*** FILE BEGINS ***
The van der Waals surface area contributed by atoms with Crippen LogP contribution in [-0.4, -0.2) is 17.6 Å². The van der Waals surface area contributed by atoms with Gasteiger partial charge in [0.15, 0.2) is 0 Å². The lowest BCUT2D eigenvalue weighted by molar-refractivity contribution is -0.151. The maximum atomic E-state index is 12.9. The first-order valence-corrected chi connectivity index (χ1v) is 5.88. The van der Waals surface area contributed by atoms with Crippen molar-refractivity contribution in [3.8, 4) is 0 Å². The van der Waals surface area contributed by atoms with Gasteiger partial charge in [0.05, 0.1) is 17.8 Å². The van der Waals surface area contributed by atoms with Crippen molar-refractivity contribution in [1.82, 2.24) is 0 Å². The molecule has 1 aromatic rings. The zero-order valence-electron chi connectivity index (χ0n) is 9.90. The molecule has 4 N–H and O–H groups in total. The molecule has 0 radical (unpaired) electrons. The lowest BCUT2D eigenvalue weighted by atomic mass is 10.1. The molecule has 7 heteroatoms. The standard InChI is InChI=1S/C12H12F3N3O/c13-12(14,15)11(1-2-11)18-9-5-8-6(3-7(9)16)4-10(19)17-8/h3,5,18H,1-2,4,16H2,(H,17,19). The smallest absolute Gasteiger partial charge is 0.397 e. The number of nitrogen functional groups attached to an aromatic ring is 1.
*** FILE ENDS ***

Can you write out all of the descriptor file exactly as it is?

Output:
The van der Waals surface area contributed by atoms with Crippen LogP contribution in [-0.4, -0.2) is 17.6 Å². The van der Waals surface area contributed by atoms with Gasteiger partial charge in [0.15, 0.2) is 0 Å². The lowest BCUT2D eigenvalue weighted by molar-refractivity contribution is -0.151. The maximum atomic E-state index is 12.9. The first-order valence-corrected chi connectivity index (χ1v) is 5.88. The van der Waals surface area contributed by atoms with Crippen molar-refractivity contribution in [3.8, 4) is 0 Å². The van der Waals surface area contributed by atoms with Gasteiger partial charge in [0.05, 0.1) is 17.8 Å². The van der Waals surface area contributed by atoms with Crippen molar-refractivity contribution in [1.82, 2.24) is 0 Å². The molecule has 1 aromatic rings. The zero-order valence-electron chi connectivity index (χ0n) is 9.90. The molecule has 4 N–H and O–H groups in total. The molecule has 0 radical (unpaired) electrons. The lowest BCUT2D eigenvalue weighted by atomic mass is 10.1. The molecule has 7 heteroatoms. The standard InChI is InChI=1S/C12H12F3N3O/c13-12(14,15)11(1-2-11)18-9-5-8-6(3-7(9)16)4-10(19)17-8/h3,5,18H,1-2,4,16H2,(H,17,19). The smallest absolute Gasteiger partial charge is 0.397 e. The number of nitrogen functional groups attached to an aromatic ring is 1.